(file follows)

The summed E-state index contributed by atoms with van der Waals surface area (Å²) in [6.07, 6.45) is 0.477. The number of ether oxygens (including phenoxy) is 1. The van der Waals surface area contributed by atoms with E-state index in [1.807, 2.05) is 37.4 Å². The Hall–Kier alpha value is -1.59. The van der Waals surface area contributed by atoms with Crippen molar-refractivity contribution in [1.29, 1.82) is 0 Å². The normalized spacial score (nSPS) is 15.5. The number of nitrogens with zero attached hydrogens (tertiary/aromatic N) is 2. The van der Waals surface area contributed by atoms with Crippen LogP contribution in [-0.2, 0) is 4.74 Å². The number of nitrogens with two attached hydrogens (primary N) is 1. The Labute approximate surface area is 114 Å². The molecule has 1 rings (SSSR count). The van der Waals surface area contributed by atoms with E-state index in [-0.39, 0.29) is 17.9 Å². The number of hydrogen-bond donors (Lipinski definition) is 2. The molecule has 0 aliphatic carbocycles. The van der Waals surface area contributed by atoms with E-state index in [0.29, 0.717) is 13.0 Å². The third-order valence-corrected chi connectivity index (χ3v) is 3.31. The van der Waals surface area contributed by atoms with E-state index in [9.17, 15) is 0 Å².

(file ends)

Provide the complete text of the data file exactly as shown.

The summed E-state index contributed by atoms with van der Waals surface area (Å²) in [6.07, 6.45) is 0.477. The number of ether oxygens (including phenoxy) is 1. The van der Waals surface area contributed by atoms with E-state index in [1.807, 2.05) is 37.4 Å². The Hall–Kier alpha value is -1.59. The van der Waals surface area contributed by atoms with Crippen molar-refractivity contribution in [1.29, 1.82) is 0 Å². The normalized spacial score (nSPS) is 15.5. The number of nitrogens with zero attached hydrogens (tertiary/aromatic N) is 2. The van der Waals surface area contributed by atoms with Crippen LogP contribution in [-0.2, 0) is 4.74 Å². The number of nitrogens with two attached hydrogens (primary N) is 1. The Labute approximate surface area is 114 Å². The molecule has 1 rings (SSSR count). The van der Waals surface area contributed by atoms with E-state index in [-0.39, 0.29) is 17.9 Å². The number of hydrogen-bond donors (Lipinski definition) is 2. The molecule has 0 aliphatic carbocycles. The van der Waals surface area contributed by atoms with E-state index in [0.29, 0.717) is 13.0 Å². The third-order valence-corrected chi connectivity index (χ3v) is 3.31. The van der Waals surface area contributed by atoms with E-state index in [9.17, 15) is 0 Å².